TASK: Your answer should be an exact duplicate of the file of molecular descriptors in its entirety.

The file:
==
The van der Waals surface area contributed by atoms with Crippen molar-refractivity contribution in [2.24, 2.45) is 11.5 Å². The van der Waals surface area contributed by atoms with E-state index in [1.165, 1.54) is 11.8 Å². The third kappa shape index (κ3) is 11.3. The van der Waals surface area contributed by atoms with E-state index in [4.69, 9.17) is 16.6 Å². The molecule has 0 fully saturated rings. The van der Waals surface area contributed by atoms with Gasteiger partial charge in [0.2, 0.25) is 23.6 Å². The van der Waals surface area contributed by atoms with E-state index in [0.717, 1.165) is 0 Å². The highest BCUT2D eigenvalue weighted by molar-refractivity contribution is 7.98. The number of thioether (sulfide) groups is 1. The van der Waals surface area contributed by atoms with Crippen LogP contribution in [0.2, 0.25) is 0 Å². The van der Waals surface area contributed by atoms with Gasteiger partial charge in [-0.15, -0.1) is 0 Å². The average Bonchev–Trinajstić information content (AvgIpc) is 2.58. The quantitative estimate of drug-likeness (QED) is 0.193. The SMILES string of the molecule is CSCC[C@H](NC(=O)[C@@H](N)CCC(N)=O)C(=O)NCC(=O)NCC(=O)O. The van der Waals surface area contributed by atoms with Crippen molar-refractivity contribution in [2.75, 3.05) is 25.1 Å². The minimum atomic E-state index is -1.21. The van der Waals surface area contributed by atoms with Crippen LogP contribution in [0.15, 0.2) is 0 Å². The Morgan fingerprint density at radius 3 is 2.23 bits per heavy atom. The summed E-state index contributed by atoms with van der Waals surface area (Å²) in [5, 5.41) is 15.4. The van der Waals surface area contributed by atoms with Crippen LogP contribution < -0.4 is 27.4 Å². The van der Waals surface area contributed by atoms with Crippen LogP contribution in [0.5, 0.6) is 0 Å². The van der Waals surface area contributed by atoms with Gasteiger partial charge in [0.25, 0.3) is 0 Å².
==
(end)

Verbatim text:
The van der Waals surface area contributed by atoms with Crippen molar-refractivity contribution in [2.24, 2.45) is 11.5 Å². The van der Waals surface area contributed by atoms with E-state index in [1.165, 1.54) is 11.8 Å². The third kappa shape index (κ3) is 11.3. The van der Waals surface area contributed by atoms with E-state index in [4.69, 9.17) is 16.6 Å². The molecule has 0 fully saturated rings. The van der Waals surface area contributed by atoms with Gasteiger partial charge in [0.2, 0.25) is 23.6 Å². The van der Waals surface area contributed by atoms with E-state index in [0.717, 1.165) is 0 Å². The highest BCUT2D eigenvalue weighted by molar-refractivity contribution is 7.98. The number of thioether (sulfide) groups is 1. The van der Waals surface area contributed by atoms with Crippen LogP contribution in [0.2, 0.25) is 0 Å². The van der Waals surface area contributed by atoms with Gasteiger partial charge in [-0.15, -0.1) is 0 Å². The average Bonchev–Trinajstić information content (AvgIpc) is 2.58. The quantitative estimate of drug-likeness (QED) is 0.193. The SMILES string of the molecule is CSCC[C@H](NC(=O)[C@@H](N)CCC(N)=O)C(=O)NCC(=O)NCC(=O)O. The van der Waals surface area contributed by atoms with Crippen molar-refractivity contribution in [2.75, 3.05) is 25.1 Å². The minimum atomic E-state index is -1.21. The van der Waals surface area contributed by atoms with Crippen LogP contribution in [0.15, 0.2) is 0 Å². The Morgan fingerprint density at radius 3 is 2.23 bits per heavy atom. The summed E-state index contributed by atoms with van der Waals surface area (Å²) in [5, 5.41) is 15.4. The van der Waals surface area contributed by atoms with Crippen LogP contribution < -0.4 is 27.4 Å². The van der Waals surface area contributed by atoms with Crippen LogP contribution in [0.5, 0.6) is 0 Å². The van der Waals surface area contributed by atoms with Gasteiger partial charge in [0.25, 0.3) is 0 Å².